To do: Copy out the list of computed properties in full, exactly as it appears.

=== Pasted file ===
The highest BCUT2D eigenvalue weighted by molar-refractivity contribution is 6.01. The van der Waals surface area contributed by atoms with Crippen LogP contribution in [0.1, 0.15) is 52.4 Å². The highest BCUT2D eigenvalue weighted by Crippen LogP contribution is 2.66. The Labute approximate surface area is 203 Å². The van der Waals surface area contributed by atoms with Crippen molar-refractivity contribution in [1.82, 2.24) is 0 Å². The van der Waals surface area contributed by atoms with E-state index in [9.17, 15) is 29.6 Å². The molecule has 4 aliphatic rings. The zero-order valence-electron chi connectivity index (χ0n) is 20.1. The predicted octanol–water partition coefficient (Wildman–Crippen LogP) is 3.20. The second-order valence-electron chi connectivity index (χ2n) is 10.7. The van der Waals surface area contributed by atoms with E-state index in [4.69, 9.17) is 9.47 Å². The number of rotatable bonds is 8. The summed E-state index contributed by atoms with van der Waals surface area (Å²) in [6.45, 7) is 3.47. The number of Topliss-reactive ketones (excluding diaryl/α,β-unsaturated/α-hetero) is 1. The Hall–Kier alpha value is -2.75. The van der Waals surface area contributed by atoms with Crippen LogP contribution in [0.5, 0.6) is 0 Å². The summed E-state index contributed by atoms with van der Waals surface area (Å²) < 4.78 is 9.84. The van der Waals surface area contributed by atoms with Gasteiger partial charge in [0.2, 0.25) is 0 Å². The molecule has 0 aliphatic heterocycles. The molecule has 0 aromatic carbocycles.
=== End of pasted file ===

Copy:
The highest BCUT2D eigenvalue weighted by molar-refractivity contribution is 6.01. The van der Waals surface area contributed by atoms with Crippen LogP contribution in [0.1, 0.15) is 52.4 Å². The highest BCUT2D eigenvalue weighted by Crippen LogP contribution is 2.66. The Labute approximate surface area is 203 Å². The van der Waals surface area contributed by atoms with Crippen molar-refractivity contribution in [1.82, 2.24) is 0 Å². The van der Waals surface area contributed by atoms with E-state index in [9.17, 15) is 29.6 Å². The molecule has 4 aliphatic rings. The zero-order valence-electron chi connectivity index (χ0n) is 20.1. The predicted octanol–water partition coefficient (Wildman–Crippen LogP) is 3.20. The second-order valence-electron chi connectivity index (χ2n) is 10.7. The van der Waals surface area contributed by atoms with E-state index in [4.69, 9.17) is 9.47 Å². The number of rotatable bonds is 8. The summed E-state index contributed by atoms with van der Waals surface area (Å²) in [6.45, 7) is 3.47. The number of Topliss-reactive ketones (excluding diaryl/α,β-unsaturated/α-hetero) is 1. The Hall–Kier alpha value is -2.75. The van der Waals surface area contributed by atoms with Crippen LogP contribution in [0.5, 0.6) is 0 Å². The summed E-state index contributed by atoms with van der Waals surface area (Å²) < 4.78 is 9.84. The van der Waals surface area contributed by atoms with Gasteiger partial charge in [0.2, 0.25) is 0 Å². The molecule has 0 aliphatic heterocycles. The molecule has 0 aromatic carbocycles.